[Note: Two unsuccessful applicants for broadcasting licences have said they are taking BAZ to court to get these two licences annulled. In his end-of-year address on Thursday the Prime Minister referred to the BAZ Board problem in a complaint about the “outright arrogance and intransigence” over media reform of the Minister of Media, Information and Publicity, Webster Shamu, and his officials; see above.]
Senate [13th December only]
Budget Bills passed: The Minister of State Enterprises and Parastatals Management, Hon. Gorden Moyo, presented the Budget Bills to Senators on behalf of the Minister of Finance. The House passed the three Bills without calling for amendments:
• Finance (No. 2) Bill
• Appropriation (2012) Bill
• Appropriation (2011) Amendment Bill.
The Bills will now be sent to the President for his assent. They are expected to be gazetted as Acts before the end of the year.
International agreements approved
The Senate approved the following international agreements:
• Interim Economic Partnership Agreement (EPA) signed in Mauritius on 29th August 2009 between the Eastern and Southern Africa states (ESA) and the European Union (EU)
• International Coffee Agreement of 28th September 2007.
Bulawayo Court Interdict against Mutambara a Temporary Bar
On 15th December Justice Kamocha of the Bulawayo High Court confirmed and extended the scope of an earlier interdict granted to MDC against Professor Mutambara.
This is a final decision in that particular court case which was an application for an interdict on Professor Mutambara acting as MDC party president and GPA principal until a decision in the main court case which is sub judice in the High Court in Harare.
Therefore this is an interim bar on Mutambara. In the yet to be heard case in Harare, the anti-Ncube and pro-Mutambara faction have challenged the validity of the January 2011 party congress at which Professor Ncube was elected party president. The Bulawayo court decision is valid for the time being, so that Professor Mutambara is:
• prohibited from “purporting to be president” of the MDC and exercising any function vested in the president of the MDC or interfering with the structure and organs of the party [which was the position under the earlier provisional interdict]
• expressly barred from attending any meeting of whatever description of the principals in the inclusive Government or any regional or international body as a principal in the GPA. The court ruled that Prof Ncube immediately became the principal in the GPA upon his election as president of the party
Professor Mutambara has already said that he will appeal to the Supreme Court against the Bulawayo court decision.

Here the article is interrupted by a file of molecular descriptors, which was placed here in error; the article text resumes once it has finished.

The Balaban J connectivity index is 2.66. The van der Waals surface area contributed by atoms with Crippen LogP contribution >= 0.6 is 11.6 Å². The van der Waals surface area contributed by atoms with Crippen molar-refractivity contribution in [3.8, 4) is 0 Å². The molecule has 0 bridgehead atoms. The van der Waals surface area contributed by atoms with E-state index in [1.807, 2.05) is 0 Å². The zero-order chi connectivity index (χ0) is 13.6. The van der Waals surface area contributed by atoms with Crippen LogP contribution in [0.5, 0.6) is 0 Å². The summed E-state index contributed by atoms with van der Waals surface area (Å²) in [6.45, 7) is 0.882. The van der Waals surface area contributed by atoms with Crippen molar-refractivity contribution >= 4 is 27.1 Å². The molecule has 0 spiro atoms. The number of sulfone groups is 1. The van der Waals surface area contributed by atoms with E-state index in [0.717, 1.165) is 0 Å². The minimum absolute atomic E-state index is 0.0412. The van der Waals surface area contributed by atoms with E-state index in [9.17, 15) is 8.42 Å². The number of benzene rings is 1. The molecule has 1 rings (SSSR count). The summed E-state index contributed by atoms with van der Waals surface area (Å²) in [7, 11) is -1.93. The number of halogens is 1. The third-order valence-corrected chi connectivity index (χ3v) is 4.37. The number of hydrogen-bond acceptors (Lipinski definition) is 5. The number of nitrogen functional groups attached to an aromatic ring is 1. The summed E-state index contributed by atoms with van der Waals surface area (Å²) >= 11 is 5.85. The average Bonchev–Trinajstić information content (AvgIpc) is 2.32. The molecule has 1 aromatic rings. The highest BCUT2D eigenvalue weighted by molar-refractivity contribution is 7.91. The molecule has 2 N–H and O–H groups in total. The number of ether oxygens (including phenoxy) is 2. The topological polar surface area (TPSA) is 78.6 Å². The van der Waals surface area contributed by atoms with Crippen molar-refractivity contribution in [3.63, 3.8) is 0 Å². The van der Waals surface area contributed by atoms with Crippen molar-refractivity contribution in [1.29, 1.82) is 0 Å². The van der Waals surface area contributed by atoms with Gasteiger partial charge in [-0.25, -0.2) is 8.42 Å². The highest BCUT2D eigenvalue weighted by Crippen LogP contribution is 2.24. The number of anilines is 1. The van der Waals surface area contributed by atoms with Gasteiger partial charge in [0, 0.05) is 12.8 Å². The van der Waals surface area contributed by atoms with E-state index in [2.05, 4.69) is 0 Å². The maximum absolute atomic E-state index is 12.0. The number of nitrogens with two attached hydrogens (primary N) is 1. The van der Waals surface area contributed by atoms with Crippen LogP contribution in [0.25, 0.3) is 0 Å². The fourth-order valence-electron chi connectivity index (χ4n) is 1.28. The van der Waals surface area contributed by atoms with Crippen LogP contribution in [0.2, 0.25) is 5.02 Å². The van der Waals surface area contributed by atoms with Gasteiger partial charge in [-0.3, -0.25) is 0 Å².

The noting of an appeal will immediately suspend the operation of Justice Kamocha’s interdict, thereby lifting the prohibitions against Professor Mutambara pending the hearing of the appeal. The matter is still not settled. In all this, Mutambara’s position as Deputy Prime Minister of the country is not affected.
Ex-Deputy Minister Mutinhiri
Tracy Mutinhiri, former ZANU-PF MP for Marondera, automatically ceased to be a Deputy Minister by operation of law on 14th December – three months after her Parliamentary seat became following her expulsion from ZANU-PF. Section 31E of the Constitution lays down that no-one can hold office as Minister or deputy Minister for more than three months without being a member of Parliament.
Status of Bills
[Electronic versions of these Bills are available from email@example.com]
Bills passed by Parliament awaiting gazetting as Acts
Finance (No. 2) Bill
Appropriation (2012) Bill
Appropriation (2011) Amendment Bill
Deposit Protection Corporation Bill
Small Enterprises Development Corporation Amendment Bill
Bill awaiting Second Reading in the House of Assembly
National Incomes and Pricing Commission Amendment Bill
Bill gazetted and awaiting presentation
Older Persons Bill [gazetted 9th September]
Bill being printed for gazetting
Urban Councils Amendment Bill [Private Member’s Bill]
Lapsed Bills awaiting restoration to the Order Paper
Public Order and Security [POSA] Amendment Bill [Private Member’s Bill]
Electoral Amendment Bill
Zimbabwe Human Rights Commission Amendment Bill
Trade marks – Banjul Protocol Notice – SI 147/2011, dated 16th December 2011, sets out the text of the Banjul Protocol on Marks, an international agreement within the framework of the African Regional Industrial Property Organisation.
The Protocol has had the force of law in Zimbabwe since 10th September 2010, the date of commencement of the Trade Marks Amendment Act (10/2001). Publication of the text by the Minister of Justice and Legal Affairs is obligatory under section 97A of the Trade Marks Act, as amended by Act 10/2001.
Public Holiday on 27th December – GN 588/2011 from the co-Ministers of Home Affairs confirms that both 26th and 27th December are public holidays this year.